In February 1773 Prince Demah Barnes painted this portrait of William Duguid, a Scottish immigrant textile importer living in Boston. Part of the painting's appeal comes from the floral pattern on Duguid's softly draped chintz banyan. The textile appears to be printed cotton of either Indian or European manufacture. Newspaper advertisements record Duguid as active in the Boston textile trade at least between 1769 and 1772 and suggest that he specialized in importing fine woolen goods from London and Glasgow.
Inscription: inscribed in ink on the wood: WD AEtatis sui 26 1773/ Prince Demah Barnes Sculpt--- (crossed out) Pinxit Febry (sic) 1773
The seller of the painting, Gerald E. Roy, purchased it in 1998 from Foster Smith Boothby. A copy of that bill of sale was sent with the painting. The painting descended in the Duguid/Smith/Boothby family to Foster Smith Boothby as follows:
William Duguid (1747-?) the sitter to his daughter Mary Duguid (Smith) (1772-1855) to her son Edward T. Smith (1807-1885) to his son Edward H. F. Smith (1844-ca. 1910) to his daughter Ethyl H. Smith (Boothby) (1881-1959) to her son Foster Smith Boothby (1916-2004).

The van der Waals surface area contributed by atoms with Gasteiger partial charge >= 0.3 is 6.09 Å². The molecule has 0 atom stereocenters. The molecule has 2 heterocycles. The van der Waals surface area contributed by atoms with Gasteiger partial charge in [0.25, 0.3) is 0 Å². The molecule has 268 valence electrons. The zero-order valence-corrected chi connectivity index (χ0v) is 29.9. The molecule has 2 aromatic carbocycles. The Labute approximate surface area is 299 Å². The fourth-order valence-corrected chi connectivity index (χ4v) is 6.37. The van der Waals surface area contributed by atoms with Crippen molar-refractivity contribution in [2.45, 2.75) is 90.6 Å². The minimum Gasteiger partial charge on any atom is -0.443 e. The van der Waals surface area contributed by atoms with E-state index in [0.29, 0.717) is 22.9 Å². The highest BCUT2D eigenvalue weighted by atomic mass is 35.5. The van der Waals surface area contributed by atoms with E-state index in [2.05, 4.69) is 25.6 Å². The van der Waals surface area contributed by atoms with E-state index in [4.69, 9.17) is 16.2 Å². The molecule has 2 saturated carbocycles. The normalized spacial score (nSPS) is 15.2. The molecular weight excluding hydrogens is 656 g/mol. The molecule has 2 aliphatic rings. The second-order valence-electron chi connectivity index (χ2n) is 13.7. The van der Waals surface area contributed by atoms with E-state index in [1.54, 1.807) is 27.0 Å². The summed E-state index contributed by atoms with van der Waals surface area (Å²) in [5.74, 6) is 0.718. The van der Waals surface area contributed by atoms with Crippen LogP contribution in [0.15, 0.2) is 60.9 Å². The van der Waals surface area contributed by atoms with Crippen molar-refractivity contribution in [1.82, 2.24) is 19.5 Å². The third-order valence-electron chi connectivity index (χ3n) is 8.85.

William Duguid was born in Scotland, possibly Aberdeen. He was in Boston, MA by 1770, when advertisements for his imported goods business appear in Boston newspapers. His daughter Mary was born in Boston in 1772; she married Col. John Tyng Smith in Boston in 1798, and they moved to Gorham, Maine, where the family continued to live (and the painting remained) until Foster Smith Boothby moved to Boyleston, MA in the 1950s.